These two photographs above were also taken in a hotel lobby. You can see how exhausted Santa’s Elf looks, so hopefully that means there were many children on the nice list! Also, you can see a street lamp with a snowy windmill scene in it. Did I mention I was in China?

Christmas Decorations in China

I like the color blue in the picture below, so I like the contrasting colors of red, green, and blue in this decoration. This was actually on the ceiling of a hotel lobby. I am not sure what the hot air balloon has to do with our traditional Christmas decorations, but I guess if Rudolph got sick, Santa could use the hot air balloon to deliver the toys to all of the children!

So there you have a quick tour of Christmas decorations in China. Don’t worry, I saw many traditional Christmas trees, snowflakes, and Santa too!

Tomb Sweeping Day

April 13, 2017 — Leave a comment

The first week of April I was in China, and I got to witness firsthand one of the Chinese holidays. The holiday is called “Qingming” or Tomb Sweeping Day. This holiday is designed to honor, or some would say worship, their dead family members. Do you want to know how the day is celebrated?

Tomb Sweeping Day

As the name indicates, a tomb is involved with this holiday. Actually, flowers will be left at a grave site, and even a bottle of the person’s favorite adult beverage will be left as well. Most people living in the cities are cremated, but people living in the countryside are buried and have a tomb stone, so the people living in cities will go to the streets and sidewalks to burn something for their ancestors. Can you guess what they burn?

Tomb Sweeping Day

This is money — well, fake money that is burned so their ancestors will have money wherever they are. The bills look like a 100 RMB bill, which is the largest bill used in China.

Have you ever heard of Tomb Sweeping Day?

Even though Christmas isn’t an officially recognized holiday in China, it is common to see plenty of holiday decorations. Many of the nicer hotels and department stores go all out with their decorations, and that is always interesting to see.

During a recent trip to China, I saw a combination of Chinese and western decorations together. So, what does it look like when East meets West in regard to Christmas decorations?

When East Meets West for Christmas

This photo was taken outside a mall that had holiday decorations displayed. The large green golf ball looking thing is actually part of a science education center for children, and at the other end of that building is where I have taught a time or two.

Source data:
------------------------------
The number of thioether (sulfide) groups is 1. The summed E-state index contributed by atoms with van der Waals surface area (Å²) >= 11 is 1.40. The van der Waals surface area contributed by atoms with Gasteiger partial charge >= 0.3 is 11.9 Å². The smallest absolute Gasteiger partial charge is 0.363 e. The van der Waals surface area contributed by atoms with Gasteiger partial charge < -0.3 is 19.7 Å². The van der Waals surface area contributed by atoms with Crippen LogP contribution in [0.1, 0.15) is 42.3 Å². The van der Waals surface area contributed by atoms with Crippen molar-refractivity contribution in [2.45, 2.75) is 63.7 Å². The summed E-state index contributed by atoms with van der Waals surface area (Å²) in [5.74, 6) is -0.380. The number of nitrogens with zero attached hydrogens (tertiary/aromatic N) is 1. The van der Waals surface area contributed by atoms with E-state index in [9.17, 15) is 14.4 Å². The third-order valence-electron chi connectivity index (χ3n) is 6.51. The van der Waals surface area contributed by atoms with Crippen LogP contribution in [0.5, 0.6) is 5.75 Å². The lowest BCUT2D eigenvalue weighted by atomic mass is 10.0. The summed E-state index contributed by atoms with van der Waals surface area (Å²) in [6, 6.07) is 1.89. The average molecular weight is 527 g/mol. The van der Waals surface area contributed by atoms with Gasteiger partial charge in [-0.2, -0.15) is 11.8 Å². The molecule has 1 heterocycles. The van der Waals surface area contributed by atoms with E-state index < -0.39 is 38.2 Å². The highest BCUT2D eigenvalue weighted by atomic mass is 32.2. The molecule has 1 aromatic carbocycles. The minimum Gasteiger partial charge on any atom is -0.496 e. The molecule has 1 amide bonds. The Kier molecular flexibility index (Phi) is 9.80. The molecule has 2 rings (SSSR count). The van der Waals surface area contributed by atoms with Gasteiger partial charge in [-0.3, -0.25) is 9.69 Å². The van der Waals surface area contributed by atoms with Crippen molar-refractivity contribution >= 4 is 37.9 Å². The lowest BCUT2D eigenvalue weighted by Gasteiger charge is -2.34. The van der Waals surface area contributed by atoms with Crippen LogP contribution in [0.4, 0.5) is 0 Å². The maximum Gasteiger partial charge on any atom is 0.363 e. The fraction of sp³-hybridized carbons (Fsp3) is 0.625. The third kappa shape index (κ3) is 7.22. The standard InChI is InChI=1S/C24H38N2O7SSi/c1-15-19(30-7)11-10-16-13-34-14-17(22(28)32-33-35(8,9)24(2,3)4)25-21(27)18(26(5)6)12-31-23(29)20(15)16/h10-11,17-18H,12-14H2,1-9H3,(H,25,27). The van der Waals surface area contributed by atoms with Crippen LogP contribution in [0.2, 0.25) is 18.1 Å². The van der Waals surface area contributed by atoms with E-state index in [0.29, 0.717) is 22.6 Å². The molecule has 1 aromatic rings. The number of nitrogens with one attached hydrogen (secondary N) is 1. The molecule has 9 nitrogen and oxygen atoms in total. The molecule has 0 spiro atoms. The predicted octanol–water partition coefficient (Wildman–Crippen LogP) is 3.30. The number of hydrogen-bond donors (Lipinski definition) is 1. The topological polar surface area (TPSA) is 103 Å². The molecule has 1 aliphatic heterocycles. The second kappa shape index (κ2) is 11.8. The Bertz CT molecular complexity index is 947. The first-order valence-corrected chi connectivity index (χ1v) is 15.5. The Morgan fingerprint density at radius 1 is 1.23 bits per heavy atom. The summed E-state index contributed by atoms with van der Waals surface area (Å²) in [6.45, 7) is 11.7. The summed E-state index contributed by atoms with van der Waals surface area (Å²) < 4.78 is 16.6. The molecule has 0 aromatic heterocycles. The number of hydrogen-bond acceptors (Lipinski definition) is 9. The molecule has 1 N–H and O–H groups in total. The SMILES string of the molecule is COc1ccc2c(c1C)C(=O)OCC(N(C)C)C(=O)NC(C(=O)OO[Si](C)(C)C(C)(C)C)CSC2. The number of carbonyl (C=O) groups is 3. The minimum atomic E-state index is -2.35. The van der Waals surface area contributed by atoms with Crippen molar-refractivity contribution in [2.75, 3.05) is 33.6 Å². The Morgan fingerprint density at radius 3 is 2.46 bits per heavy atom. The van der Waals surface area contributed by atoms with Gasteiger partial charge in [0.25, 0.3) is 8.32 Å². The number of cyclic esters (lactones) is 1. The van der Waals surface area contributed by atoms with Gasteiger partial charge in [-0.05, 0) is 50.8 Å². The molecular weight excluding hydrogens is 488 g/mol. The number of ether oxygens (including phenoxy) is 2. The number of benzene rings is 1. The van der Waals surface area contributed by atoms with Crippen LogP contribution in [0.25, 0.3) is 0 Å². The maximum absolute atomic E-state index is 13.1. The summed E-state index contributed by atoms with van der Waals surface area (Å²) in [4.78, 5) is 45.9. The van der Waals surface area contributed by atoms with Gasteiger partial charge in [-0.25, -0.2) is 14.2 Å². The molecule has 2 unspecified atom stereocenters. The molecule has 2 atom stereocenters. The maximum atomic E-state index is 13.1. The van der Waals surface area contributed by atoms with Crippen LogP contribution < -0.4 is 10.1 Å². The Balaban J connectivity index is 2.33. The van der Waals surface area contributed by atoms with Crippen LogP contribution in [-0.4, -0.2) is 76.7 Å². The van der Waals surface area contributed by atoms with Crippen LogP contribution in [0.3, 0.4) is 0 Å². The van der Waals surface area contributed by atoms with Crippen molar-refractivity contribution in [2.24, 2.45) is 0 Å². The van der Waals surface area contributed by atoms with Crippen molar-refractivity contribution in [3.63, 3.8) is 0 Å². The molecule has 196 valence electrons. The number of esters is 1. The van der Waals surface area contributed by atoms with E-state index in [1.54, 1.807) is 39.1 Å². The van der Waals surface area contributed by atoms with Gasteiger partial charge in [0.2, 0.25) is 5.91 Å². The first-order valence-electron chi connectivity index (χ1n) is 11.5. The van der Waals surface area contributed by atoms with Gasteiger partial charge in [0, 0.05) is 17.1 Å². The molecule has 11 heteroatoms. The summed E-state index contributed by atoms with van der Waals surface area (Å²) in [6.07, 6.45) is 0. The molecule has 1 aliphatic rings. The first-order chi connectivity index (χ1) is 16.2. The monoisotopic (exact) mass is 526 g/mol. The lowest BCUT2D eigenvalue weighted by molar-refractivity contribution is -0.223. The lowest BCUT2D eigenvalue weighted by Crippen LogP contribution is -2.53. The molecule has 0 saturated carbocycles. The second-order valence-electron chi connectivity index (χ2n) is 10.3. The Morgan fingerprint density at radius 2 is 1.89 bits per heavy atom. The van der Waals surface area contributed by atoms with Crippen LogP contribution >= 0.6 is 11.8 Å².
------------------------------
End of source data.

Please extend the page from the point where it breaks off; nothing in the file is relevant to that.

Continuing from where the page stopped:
When East Meets West for Christmas

These certainly look different in the sunshine! If you are familiar with the song “Christmas in Dixie,” that wouldn’t apply in this location!

In this city there are several large department stores, part of a chain which is based in France, and they have many brightly colored options for your holiday decorations. You can even get a tree already decorated — and if you forget to say Merry Christmas, your tree can say it for you!

When East Meets West for Christmas

Maybe I should have this blog displayed again around the first of July. We will all probably be dreaming of a white Christmas at that time of the year!

Where have you seen the most interesting Christmas decorations?

Each winter, I bring gifts, food, toiletries, and cleaning supplies to the special needs orphanage supported by Global Partners in Life. Actually, I do this during my visits throughout the year, but it is a particular focus during winter, when we celebrate Christmas and China celebrates their largest holiday, the Lunar New Year. Just a few weeks ago, I thought I had made some excellent decisions about the gifts I purchased for the children, but I quickly found out I was wrong . . . at least according to one young fellow. Can you guess where I made my mistake?

Sorry, Only Two Can Play This Game

The board game in the photograph above was a game the children knew how to play. When the game was opened, two of the older boys set up the board and began to play. The younger fellow finished playing with a different new toy, and got interested in the board game being played by the two older guys. When the younger fellow was told that only two could play the new game, to say he was upset would be an understatement! I quickly realized my mistake and made a note to myself for the purchase of future games.

After the emotions faded from not being able to play right away, my little friend remained focused on the game. Perhaps he was trying to learn how to play, or maybe he was learning some of the strategy involved. One thing I am certain about, he didn’t like not being allowed to play the new game when he wanted to play. I think he was ecstatic when he finally was allowed to play it!